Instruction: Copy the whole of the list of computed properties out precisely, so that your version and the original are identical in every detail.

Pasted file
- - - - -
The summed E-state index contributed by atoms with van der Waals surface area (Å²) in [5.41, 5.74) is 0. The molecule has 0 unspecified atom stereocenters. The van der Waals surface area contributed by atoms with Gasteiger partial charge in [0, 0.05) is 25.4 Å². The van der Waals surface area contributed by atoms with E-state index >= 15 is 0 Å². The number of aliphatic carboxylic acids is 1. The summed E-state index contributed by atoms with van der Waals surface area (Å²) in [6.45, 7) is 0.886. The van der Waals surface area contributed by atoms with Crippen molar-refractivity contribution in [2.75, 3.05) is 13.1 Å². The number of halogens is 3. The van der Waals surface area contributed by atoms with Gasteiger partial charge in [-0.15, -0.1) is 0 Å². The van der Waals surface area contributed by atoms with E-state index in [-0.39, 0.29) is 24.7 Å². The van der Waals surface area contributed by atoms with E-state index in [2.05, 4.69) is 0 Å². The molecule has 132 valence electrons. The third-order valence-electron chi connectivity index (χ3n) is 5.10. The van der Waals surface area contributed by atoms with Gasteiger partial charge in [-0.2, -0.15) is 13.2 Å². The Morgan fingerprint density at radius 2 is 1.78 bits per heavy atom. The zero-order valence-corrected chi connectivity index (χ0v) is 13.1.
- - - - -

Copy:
The summed E-state index contributed by atoms with van der Waals surface area (Å²) in [5.41, 5.74) is 0. The molecule has 0 unspecified atom stereocenters. The van der Waals surface area contributed by atoms with Gasteiger partial charge in [0, 0.05) is 25.4 Å². The van der Waals surface area contributed by atoms with E-state index >= 15 is 0 Å². The number of aliphatic carboxylic acids is 1. The summed E-state index contributed by atoms with van der Waals surface area (Å²) in [6.45, 7) is 0.886. The van der Waals surface area contributed by atoms with Crippen molar-refractivity contribution in [2.75, 3.05) is 13.1 Å². The number of halogens is 3. The van der Waals surface area contributed by atoms with Gasteiger partial charge in [-0.15, -0.1) is 0 Å². The van der Waals surface area contributed by atoms with E-state index in [-0.39, 0.29) is 24.7 Å². The van der Waals surface area contributed by atoms with E-state index in [2.05, 4.69) is 0 Å². The molecule has 132 valence electrons. The third-order valence-electron chi connectivity index (χ3n) is 5.10. The van der Waals surface area contributed by atoms with Gasteiger partial charge in [-0.2, -0.15) is 13.2 Å². The Morgan fingerprint density at radius 2 is 1.78 bits per heavy atom. The zero-order valence-corrected chi connectivity index (χ0v) is 13.1.